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    ABSTRACT: Mammalian cells have developed complex mechanisms to identify DNA damage and activate the required response to maintain genome integrity. Those mechanisms include DNA damage detection, DNA repair, cell cycle arrest and apoptosis which operate together to protect the conceptus from DNA damage originating either in parental gametes or in the embryo's somatic cells. DNA repair in the newly fertilized preimplantation embryo is believed to rely entirely on the oocyte's machinery (mRNAs and proteins deposited and stored prior to ovulation). DNA repair genes have been shown to be expressed in the early stages of mammalian development. The survival of the embryo necessitates that the oocyte be sufficiently equipped with maternal stored products and that embryonic gene expression commences at the correct time. A Medline based literature search was performed using the keywords 'DNA repair' and 'embryo development' or 'gametogenesis' (publication dates between 1995 and 2006). Mammalian studies which investigated gene expression were selected. Further articles were acquired from the citations in the articles obtained from the preliminary Medline search. This paper reviews mammalian DNA repair from gametogenesis to preimplantation embryos to late gestational stages.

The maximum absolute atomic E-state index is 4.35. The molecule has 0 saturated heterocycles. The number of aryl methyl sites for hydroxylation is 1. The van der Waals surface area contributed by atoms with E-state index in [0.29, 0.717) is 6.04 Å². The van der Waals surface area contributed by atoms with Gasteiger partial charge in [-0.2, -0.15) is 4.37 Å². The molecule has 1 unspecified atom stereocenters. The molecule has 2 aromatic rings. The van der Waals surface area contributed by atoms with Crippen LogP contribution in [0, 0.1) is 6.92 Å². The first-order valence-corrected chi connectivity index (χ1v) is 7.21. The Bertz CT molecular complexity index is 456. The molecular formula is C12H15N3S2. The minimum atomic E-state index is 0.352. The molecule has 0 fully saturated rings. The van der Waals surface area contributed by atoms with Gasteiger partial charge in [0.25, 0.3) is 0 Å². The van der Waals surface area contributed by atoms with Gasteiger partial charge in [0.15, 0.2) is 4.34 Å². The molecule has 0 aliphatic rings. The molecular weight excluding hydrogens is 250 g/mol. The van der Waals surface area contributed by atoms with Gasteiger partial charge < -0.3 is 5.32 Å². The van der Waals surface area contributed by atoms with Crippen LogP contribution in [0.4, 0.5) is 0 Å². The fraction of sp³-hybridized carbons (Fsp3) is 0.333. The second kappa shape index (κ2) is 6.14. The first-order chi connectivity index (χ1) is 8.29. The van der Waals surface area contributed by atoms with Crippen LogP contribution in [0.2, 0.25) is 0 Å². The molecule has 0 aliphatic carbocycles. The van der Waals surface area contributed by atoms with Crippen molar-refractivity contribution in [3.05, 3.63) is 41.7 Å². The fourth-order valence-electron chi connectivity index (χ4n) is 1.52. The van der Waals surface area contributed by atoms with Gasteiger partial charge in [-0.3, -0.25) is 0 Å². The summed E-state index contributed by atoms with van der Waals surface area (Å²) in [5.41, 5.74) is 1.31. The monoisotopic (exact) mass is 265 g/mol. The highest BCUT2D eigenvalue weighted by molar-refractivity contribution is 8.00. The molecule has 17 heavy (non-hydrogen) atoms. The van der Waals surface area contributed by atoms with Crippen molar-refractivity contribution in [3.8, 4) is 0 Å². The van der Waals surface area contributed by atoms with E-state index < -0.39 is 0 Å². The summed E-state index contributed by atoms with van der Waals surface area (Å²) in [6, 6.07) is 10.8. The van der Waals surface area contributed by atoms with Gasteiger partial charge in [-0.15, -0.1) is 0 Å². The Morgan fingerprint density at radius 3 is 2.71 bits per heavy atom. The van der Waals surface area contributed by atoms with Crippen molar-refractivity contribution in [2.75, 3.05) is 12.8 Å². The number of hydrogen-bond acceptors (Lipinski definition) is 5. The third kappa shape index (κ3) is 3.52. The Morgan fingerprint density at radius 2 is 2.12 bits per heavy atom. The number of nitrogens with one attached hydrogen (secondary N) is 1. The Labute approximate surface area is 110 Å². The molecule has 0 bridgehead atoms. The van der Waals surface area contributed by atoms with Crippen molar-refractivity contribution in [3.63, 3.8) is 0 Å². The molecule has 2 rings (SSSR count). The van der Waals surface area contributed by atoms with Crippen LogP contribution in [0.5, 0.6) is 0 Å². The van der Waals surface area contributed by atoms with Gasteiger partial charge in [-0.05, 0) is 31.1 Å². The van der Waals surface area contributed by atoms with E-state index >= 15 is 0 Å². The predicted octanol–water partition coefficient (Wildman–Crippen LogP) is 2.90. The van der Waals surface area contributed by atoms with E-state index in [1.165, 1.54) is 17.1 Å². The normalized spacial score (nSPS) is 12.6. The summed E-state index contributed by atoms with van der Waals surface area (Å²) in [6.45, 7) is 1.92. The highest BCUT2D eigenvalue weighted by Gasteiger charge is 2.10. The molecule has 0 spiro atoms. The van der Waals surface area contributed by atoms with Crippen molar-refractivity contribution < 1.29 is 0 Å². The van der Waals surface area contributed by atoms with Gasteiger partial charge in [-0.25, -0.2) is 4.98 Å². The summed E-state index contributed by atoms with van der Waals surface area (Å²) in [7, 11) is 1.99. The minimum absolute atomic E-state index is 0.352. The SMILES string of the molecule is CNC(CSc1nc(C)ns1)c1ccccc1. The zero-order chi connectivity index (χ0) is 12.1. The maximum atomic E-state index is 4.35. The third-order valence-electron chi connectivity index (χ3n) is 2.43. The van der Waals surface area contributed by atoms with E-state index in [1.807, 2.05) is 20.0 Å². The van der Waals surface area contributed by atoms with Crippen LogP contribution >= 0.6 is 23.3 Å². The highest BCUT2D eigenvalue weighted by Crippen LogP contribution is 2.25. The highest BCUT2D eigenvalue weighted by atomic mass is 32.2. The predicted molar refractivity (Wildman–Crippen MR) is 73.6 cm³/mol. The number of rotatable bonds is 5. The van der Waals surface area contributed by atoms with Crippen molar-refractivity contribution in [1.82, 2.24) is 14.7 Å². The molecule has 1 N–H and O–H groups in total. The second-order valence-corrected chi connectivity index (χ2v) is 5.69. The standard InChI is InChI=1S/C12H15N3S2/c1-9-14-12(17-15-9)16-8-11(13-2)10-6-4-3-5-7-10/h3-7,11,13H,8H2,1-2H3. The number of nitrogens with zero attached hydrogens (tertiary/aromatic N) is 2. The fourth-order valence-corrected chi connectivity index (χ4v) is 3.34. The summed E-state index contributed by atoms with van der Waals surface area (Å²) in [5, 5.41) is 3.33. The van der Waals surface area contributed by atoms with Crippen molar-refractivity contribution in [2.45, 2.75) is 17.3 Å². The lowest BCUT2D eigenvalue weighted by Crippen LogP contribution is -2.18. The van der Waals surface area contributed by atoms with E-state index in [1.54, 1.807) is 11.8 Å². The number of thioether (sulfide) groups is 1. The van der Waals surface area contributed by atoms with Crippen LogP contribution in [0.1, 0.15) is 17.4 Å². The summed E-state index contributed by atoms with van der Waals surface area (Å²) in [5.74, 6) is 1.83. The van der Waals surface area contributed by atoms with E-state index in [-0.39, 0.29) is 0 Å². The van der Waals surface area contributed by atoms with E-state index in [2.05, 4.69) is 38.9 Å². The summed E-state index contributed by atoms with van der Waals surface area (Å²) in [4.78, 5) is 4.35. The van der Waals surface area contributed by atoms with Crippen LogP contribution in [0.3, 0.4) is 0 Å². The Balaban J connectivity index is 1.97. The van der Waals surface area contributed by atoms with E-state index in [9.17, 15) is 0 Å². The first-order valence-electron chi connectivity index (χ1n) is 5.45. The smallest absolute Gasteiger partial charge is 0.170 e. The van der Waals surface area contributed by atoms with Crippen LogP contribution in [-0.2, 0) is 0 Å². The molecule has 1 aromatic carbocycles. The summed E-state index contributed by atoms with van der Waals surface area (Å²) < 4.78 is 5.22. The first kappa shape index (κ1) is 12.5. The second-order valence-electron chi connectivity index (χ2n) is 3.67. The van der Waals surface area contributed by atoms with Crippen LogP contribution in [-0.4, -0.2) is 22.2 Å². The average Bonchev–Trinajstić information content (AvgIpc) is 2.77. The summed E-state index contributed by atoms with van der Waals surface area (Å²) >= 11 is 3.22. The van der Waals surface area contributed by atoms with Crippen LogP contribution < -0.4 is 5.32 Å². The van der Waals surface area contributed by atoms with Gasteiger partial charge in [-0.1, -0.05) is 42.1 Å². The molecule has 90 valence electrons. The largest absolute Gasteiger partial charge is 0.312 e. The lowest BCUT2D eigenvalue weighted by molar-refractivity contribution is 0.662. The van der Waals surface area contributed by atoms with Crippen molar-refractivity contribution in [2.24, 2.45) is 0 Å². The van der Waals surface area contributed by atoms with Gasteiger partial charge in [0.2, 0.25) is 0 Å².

No preview · Article · Jan 2007 · Mutation Research/Fundamental and Molecular Mechanisms of Mutagenesis